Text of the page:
The SPO laws of Maryland are very confusing when you read it. However, in my understanding they're basiclly security officers with arrest authority.
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    Quote Originally Posted by irishlad2nv View Post
    Special Police in D.C are not Sworn Police Officers, since they are not Police Officers. Since you are going to be working at Howard...here'ssome insight for you.

    . The term "special police officer," is any person who is commissioned pursuant to the provisions of D.C. Code, ┬ž 4-114 (1981) and other regulations which have been approved pursuant to this act, and who may be authorized to carry a weapon.

    D. Special Police Officers.

    1. Special police officers are privately commissioned police officers with full arrest powers within an area or premises which the officer has been employed to protect. The commission is conditional and is required to be renewed each year.

    2. Special police officers may be appointed by the Mayor for duty in connection with the property of or under the charge of a corporation or individual requesting the appointment. Special police officers shall be strictly confined in their authority to the particular place or property which they are commissioned to protect.

    3. Commissions issued to special police officers shall specify the following:

    a. The particular place or property they are commissioned to protect (this information is normally kept in the form of a contract list which is available for inspection at the Security Officers Manageªment Branch);

    b. Any waiver of the uniform requirement;

    c. Firearm authorization status; and

    d. In the case of DCMR Title 6-A, Chapter 11, Section 1101.2, any requirement for storage or special provisions for transportation of firearms or other dangerous weapons.

    4. Special police officers are normally in uniform as required by DCMR Title 6-A, Chapter 11, Section 1109, however, upon request a uniform waiver may be granted.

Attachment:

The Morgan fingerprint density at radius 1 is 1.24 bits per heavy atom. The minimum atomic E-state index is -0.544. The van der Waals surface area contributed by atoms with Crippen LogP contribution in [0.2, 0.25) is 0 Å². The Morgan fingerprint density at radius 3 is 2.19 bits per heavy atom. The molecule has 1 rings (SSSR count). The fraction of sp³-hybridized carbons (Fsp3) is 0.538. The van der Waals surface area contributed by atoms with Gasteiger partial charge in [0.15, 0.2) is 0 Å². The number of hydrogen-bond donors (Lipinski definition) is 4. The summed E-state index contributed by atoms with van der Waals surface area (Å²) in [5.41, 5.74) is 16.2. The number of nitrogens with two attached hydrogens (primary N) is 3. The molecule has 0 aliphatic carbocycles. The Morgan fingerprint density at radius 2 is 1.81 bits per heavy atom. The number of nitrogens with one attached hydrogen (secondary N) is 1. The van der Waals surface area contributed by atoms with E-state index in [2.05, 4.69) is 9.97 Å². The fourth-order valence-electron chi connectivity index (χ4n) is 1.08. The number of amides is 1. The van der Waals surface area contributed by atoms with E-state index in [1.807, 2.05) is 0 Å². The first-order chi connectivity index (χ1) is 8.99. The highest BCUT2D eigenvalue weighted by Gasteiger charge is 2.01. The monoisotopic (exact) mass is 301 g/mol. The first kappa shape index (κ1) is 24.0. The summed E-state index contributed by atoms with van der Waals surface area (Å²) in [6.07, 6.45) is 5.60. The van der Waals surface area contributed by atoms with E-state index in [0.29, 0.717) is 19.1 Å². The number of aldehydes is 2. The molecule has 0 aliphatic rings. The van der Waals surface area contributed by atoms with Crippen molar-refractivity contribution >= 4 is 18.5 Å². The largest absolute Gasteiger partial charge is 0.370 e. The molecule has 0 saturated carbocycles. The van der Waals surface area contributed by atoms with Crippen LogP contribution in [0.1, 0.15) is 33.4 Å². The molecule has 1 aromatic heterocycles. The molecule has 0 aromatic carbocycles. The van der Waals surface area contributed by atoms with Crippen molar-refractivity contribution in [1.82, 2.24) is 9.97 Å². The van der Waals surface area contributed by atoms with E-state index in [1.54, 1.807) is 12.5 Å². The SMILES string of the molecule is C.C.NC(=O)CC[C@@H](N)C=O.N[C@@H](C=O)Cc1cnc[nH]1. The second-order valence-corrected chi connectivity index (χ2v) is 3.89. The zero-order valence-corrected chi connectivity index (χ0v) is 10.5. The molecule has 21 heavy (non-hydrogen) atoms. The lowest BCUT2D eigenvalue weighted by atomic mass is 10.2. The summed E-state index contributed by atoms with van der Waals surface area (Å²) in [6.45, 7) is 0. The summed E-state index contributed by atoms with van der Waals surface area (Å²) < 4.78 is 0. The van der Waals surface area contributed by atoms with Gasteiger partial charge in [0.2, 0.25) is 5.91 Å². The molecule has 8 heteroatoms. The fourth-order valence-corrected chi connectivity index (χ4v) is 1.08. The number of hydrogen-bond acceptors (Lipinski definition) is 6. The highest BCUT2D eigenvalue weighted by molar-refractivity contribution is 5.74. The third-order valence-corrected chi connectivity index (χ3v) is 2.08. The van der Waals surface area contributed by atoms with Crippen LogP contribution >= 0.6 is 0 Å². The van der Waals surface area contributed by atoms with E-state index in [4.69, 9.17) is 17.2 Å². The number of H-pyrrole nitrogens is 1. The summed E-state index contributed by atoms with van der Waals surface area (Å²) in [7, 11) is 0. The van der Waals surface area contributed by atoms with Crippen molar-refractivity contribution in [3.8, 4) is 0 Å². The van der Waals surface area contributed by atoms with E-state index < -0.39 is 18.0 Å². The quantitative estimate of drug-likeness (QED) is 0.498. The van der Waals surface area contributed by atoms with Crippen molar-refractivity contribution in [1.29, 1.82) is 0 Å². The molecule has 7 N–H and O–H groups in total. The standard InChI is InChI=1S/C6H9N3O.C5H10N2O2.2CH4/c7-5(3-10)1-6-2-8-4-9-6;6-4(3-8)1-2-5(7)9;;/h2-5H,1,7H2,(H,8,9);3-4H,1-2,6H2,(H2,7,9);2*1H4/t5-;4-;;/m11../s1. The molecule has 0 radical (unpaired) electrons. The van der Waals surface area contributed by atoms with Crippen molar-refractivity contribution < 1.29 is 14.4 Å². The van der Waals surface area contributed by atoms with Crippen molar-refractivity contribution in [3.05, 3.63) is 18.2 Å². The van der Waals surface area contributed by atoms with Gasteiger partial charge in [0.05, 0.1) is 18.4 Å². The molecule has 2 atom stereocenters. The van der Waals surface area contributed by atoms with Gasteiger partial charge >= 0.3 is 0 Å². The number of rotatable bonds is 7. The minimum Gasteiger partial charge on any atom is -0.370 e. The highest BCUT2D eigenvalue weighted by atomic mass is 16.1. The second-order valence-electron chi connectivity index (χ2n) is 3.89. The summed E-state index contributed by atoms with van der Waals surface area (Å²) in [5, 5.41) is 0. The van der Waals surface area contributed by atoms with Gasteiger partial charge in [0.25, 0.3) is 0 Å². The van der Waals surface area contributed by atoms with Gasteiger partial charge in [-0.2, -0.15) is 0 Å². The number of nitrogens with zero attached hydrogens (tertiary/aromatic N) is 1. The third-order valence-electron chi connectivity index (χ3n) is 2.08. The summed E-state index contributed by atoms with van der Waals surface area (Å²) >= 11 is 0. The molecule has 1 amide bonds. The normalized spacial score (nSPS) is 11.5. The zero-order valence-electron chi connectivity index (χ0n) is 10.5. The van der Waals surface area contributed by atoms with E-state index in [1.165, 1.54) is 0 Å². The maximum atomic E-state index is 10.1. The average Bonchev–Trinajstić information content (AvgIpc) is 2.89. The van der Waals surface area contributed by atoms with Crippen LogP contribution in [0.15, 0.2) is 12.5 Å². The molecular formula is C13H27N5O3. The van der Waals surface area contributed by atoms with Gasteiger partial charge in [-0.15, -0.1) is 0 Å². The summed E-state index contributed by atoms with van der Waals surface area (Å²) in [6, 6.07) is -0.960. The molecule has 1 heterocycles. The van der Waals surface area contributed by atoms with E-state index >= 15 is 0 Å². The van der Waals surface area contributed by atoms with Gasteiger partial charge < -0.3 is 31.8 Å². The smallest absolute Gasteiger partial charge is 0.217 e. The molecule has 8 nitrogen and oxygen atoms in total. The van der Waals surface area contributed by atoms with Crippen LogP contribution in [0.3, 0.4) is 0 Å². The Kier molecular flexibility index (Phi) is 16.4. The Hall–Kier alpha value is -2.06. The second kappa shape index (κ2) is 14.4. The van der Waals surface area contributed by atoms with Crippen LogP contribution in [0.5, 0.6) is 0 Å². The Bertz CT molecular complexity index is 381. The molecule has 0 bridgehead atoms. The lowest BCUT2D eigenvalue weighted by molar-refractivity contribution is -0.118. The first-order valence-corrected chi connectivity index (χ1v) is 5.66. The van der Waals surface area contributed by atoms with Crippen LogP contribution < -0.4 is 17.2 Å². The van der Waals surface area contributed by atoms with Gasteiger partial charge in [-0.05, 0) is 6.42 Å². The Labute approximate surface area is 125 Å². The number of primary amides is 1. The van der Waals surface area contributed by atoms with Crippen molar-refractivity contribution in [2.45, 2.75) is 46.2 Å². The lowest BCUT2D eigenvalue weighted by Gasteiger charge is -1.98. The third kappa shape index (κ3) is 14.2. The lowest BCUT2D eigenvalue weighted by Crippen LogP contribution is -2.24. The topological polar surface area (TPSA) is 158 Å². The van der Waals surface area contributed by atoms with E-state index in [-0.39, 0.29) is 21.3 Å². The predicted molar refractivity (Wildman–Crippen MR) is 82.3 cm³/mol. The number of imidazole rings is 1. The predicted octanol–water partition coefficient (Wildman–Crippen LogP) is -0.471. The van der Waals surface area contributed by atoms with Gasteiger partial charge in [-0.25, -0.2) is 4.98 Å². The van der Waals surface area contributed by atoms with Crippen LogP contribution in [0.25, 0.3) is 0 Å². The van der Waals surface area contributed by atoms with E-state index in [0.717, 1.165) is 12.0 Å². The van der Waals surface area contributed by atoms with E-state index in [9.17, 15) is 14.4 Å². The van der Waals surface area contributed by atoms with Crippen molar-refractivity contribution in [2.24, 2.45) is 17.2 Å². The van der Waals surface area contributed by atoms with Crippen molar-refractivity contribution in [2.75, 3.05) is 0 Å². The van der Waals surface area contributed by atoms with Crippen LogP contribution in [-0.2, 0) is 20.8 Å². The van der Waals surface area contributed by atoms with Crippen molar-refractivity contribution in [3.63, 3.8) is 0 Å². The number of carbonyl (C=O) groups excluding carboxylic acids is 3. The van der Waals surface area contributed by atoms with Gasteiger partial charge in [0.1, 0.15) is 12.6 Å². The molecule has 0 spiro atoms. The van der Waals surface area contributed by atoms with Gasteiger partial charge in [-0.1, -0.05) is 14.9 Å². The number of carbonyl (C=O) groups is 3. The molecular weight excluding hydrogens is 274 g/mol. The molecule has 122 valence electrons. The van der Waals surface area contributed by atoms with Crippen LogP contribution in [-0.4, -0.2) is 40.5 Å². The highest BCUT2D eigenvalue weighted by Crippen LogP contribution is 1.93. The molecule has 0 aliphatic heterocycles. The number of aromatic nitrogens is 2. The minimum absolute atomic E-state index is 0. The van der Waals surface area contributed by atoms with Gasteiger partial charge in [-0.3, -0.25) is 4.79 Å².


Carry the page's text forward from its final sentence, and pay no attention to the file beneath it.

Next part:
5. Special police officers may be authorized to bear firearms, however, they must meet additional requirements which includes completing an annual firearms training course.

    6. The holder of a special police officer's commission is not authorized to take police action on public space, except when in fresh pursuit from an authorized location. The holder of a special police officer's commission may not take police action on private property, unless their employing agency has contracted with the owner of the private property to render security related services. Violations may result in the revocation of both the agency's license and special police officer's commission.

    7. Special police officers are explicitly prohibited from engaging in roving patrols on public space. However, officers may travel upon public space to get from one job site to another and the most direct route must be taken. Any deviations of armed special police officers traveling between job sites may subject the officer to arrest for firearms violations and the revocation of their commission.

    8. No person shall be appointed as a special police officer pursuant to D.C. Code ┬ž4- 114, and DCMR Title 6-A, Chapter 11, unless they meet the following require┬¬ments:

    a. Have reached the age of twenty-one (21) years;
    b. Be a citizen of the United States;
    c. Be of good moral character;
    d. Be approved for appointment by the Chief of Police
    All college and University SPO's go through the same police academy which is the University Consortium which is prescribed by the Security Officer's Management Branch of the District of Columbia.Your statement applies to SPO's that are appointed to that position that work for a private company. Not a University or college. (Yes I know that Howard is a private University) I know my staus when i finish the academy. Thanks
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    Quote Originally Posted by DPS55 View Post
    All college and University SPO's go through the same police academy which is the University Consortium which is prescribed by the Security Officer's Management Branch of the District of Columbia.Your statement applies to SPO's that are appointed to that position that work for a private company. Not a University or college. (Yes I know that Howard is a private University) I know my staus when i finish the academy. Thanks
    Confused as to why you made your statement earlier on about SPO's in DC being Sworn? One thing you will have to understand is you won't be a Police Officer. Meaning, you have no authority off-duty, can't carry your duty weapon off-duty..(Howard use to or still turns in their weapon daily). SPO's gnerally are not looked upon as "Police" and in DC, their is no regulated training requirements for SPO's or Security Guards.
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    Quote Originally Posted by irishlad2nv View Post
    Confused as to why you made your statement earlier on about SPO's in DC being Sworn? One thing you will have to understand is you won't be a Police Officer. Meaning, you have no authority off-duty, can't carry your duty weapon off-duty..(Howard use to or still turns in their weapon daily). SPO's gnerally are not looked upon as "Police" and in DC, their is no regulated training requirements for SPO's or Security Guards.